Special thanks to artist Jessica Sabogal whose genius created this poster to advance women's rights.
March is Women’s History month, but let’s face it - women change the world every day. No matter what our “jobs” are (we usually have many), we know our real job is to grow the future. We’re good at it, too.
Our high emotional intelligence and social skills make us more effective leaders than men, according to a recent study. Data from 55,000 professionals in 90 countries, at all levels of management, found that women consistently outperformed men in the 12 areas crucial for effective leadership, including emotional self-awareness, empathy, coaching & mentoring, influence, inspirational leadership, conflict management, organizational awareness, adaptability, teamwork and achievement orientation. Another study found that women-led companies perform 3 times better than the S&P 500.
So why is it that women are less likely to reach top management in business? Or equal wages with men? Or serve our nation in top political positions? We are held to double standards—the outdated myth that women “take care” and men “take charge.” Here are some of our favorite myth-busters.
Politics: Jeanette Rankin - "I may be the first woman member of Congress, but I won't be the last." In 1917, three years before women had the right to vote, Jeanette Rankin became the first woman to serve in the U.S. House of Representatives. Rankin was smart enough to realize that women had been overlooked in one key area of the law. Though women could not vote, there was nothing on the books that stopped them from running for Congress. So she did, and won.
Science: Marie Curie was the first woman to win 2 Nobel prizes, and the first person to win in 2 different categories: physics and chemistry. But to get there took some ingenuity. In Poland where she grew up, Curie was barred from going to the University of Warsaw because they did not admit women. But that did not deter her. Curie continued her education from a “Flying University” which secretly offered classes in changing locations, often in private homes. In turn, Curie gave lessons to poor women throughout the city.
Justice: Sandra Day O’Connor, Ruth Bader Ginsburg, Sonia Sotomayor, and Elena Kagin. It took nearly 200 years for a woman to join the ranks of the U.S. Supreme Court. To date, there have been 4 women justices, 3 of whom now sit on the current court. Still, the ratio of 4 women justices to 108 men is simply out of step with today’s world. We agree with RBG. When asked when there will be enough women on the Supreme Court, she answered, “When there are nine.”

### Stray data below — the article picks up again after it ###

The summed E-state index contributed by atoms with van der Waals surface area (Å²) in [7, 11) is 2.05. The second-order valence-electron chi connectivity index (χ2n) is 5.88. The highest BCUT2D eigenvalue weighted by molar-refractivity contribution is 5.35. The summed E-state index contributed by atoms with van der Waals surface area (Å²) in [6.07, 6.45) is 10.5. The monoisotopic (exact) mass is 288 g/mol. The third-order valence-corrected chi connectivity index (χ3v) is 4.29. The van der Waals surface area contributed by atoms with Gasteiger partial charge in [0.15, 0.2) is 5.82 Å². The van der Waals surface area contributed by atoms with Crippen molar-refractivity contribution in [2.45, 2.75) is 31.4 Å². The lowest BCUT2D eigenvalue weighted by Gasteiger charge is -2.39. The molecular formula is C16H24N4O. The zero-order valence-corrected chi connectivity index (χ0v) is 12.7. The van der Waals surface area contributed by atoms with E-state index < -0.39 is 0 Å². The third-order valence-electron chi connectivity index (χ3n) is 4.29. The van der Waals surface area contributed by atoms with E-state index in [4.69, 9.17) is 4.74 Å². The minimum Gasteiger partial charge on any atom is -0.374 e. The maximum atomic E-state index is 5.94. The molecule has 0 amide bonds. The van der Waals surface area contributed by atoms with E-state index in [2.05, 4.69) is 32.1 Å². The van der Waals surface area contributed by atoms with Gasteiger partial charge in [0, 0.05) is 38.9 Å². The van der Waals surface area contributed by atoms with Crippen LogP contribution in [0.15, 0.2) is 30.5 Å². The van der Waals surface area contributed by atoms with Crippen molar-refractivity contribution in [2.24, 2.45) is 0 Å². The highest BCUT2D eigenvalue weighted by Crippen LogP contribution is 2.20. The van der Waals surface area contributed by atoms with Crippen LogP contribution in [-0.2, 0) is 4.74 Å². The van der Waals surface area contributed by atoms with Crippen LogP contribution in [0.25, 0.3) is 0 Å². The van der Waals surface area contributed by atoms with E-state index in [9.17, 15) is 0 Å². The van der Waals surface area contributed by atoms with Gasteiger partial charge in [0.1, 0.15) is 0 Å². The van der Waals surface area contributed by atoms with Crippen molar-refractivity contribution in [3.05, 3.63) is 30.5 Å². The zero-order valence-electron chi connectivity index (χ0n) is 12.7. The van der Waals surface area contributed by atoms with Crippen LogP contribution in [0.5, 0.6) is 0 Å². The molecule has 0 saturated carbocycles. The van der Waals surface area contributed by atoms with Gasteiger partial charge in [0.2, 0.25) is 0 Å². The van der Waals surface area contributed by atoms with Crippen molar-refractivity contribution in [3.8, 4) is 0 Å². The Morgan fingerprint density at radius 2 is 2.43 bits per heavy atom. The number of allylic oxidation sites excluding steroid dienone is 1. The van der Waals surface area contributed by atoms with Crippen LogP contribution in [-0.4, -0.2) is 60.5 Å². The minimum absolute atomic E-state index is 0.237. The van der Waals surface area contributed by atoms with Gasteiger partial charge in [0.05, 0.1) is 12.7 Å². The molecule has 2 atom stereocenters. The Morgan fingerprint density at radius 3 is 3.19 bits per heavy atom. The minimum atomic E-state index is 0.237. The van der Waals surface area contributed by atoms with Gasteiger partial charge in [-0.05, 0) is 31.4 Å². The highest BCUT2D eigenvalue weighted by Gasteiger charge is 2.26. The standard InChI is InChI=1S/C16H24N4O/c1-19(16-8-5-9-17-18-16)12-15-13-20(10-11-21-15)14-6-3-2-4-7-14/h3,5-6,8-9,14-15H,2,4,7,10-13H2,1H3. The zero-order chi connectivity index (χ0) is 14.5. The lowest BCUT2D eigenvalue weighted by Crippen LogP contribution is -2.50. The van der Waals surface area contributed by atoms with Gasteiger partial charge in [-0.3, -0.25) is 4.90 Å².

Design & Technology: Krista Donaldson, CEO of D-Rev, a Silicon Valley not-for-profit that supplies medical devices to people living on less than $4 a day. Under Donaldson’s leadership, D-Rev has created affordable treatment for babies with jaundice, and the ReMotion prosthetic knee, worn by over 5,500 amputees. Named by Fast Company as “one of the 50 designers shaping the future,” Donaldson has also been honored as a Technology Pioneer by the World Economic Forum. “If we want to build a better world, we need to build better equality and diversity in every sector. I work in the social sector and I’m surrounded by female peers who have long leaned in, excelled in their careers – are literally changing the world and how society thinks. Where I see the biggest opportunity for growth is in redefining leadership and success.”
Education: Shannon May, Founder of Bridge International Academies. May was an anthropologist doing research in rural China, when she saw firsthand how primary education was failing impoverished families. Her response was to create Bridge International Academies, the world’s largest private provider of nursery and primary education for families living on $2 a day or less. Bridge International launched its first school in Nairobi in 2009. Since then, it has expanded across Africa, educating over 100,000 pupils. By 2025, they plan to reach 10 million children across a dozen countries. “If we keep the status quo in education, it won’t be until 2070 that all rural girls in Nigeria will complete primary school. We need to examine how we’ve created an education system that systematically excludes marginalized populations….”
During the month of March, Women’s History month, let’s bust old myths and forge ahead into the future, inspired by the examples of all women who refuse to accept the status quo. And who knows? Maybe a month of action will turn into a year, which will turn into a decade, which will turn into something we do… forever.
Love Perfectly Awkward Tales,
Princess Ivana, Magdalene Smith & Marisa Smith